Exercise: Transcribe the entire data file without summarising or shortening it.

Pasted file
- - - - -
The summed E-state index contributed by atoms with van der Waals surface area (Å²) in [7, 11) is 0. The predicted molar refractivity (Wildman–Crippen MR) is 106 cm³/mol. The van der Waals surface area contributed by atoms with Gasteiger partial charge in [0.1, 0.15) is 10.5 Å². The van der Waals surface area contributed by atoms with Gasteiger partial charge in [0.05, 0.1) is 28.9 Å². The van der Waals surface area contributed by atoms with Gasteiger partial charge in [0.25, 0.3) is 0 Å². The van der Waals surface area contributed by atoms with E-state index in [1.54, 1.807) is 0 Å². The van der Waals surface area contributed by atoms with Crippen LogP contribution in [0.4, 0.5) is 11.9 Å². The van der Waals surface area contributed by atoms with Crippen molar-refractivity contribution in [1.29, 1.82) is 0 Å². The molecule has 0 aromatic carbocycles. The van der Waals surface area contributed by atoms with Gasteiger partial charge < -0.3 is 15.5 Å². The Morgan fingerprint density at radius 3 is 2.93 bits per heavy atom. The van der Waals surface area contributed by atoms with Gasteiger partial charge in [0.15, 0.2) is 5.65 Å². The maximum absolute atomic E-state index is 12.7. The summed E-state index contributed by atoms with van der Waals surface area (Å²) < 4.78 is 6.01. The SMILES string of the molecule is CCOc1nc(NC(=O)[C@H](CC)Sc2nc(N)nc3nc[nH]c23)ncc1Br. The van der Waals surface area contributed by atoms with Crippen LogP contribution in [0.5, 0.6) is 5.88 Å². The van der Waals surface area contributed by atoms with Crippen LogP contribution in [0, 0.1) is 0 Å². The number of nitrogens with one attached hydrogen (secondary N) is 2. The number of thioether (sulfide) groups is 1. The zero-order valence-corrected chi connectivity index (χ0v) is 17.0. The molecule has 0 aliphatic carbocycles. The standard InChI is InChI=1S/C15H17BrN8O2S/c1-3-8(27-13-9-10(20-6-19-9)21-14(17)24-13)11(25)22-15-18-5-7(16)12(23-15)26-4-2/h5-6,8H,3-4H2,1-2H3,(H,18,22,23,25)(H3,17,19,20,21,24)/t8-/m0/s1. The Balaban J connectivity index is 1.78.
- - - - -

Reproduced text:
The summed E-state index contributed by atoms with van der Waals surface area (Å²) in [7, 11) is 0. The predicted molar refractivity (Wildman–Crippen MR) is 106 cm³/mol. The van der Waals surface area contributed by atoms with Gasteiger partial charge in [0.1, 0.15) is 10.5 Å². The van der Waals surface area contributed by atoms with Gasteiger partial charge in [0.05, 0.1) is 28.9 Å². The van der Waals surface area contributed by atoms with Gasteiger partial charge in [0.25, 0.3) is 0 Å². The van der Waals surface area contributed by atoms with E-state index in [1.54, 1.807) is 0 Å². The van der Waals surface area contributed by atoms with Crippen LogP contribution in [0.4, 0.5) is 11.9 Å². The van der Waals surface area contributed by atoms with Crippen molar-refractivity contribution in [1.29, 1.82) is 0 Å². The molecule has 0 aromatic carbocycles. The van der Waals surface area contributed by atoms with Gasteiger partial charge < -0.3 is 15.5 Å². The Morgan fingerprint density at radius 3 is 2.93 bits per heavy atom. The van der Waals surface area contributed by atoms with Gasteiger partial charge in [0.15, 0.2) is 5.65 Å². The maximum absolute atomic E-state index is 12.7. The summed E-state index contributed by atoms with van der Waals surface area (Å²) < 4.78 is 6.01. The SMILES string of the molecule is CCOc1nc(NC(=O)[C@H](CC)Sc2nc(N)nc3nc[nH]c23)ncc1Br. The van der Waals surface area contributed by atoms with Crippen LogP contribution in [0.5, 0.6) is 5.88 Å². The van der Waals surface area contributed by atoms with Crippen LogP contribution in [0, 0.1) is 0 Å². The number of nitrogens with one attached hydrogen (secondary N) is 2. The number of thioether (sulfide) groups is 1. The zero-order valence-corrected chi connectivity index (χ0v) is 17.0. The molecule has 0 aliphatic carbocycles. The standard InChI is InChI=1S/C15H17BrN8O2S/c1-3-8(27-13-9-10(20-6-19-9)21-14(17)24-13)11(25)22-15-18-5-7(16)12(23-15)26-4-2/h5-6,8H,3-4H2,1-2H3,(H,18,22,23,25)(H3,17,19,20,21,24)/t8-/m0/s1. The Balaban J connectivity index is 1.78.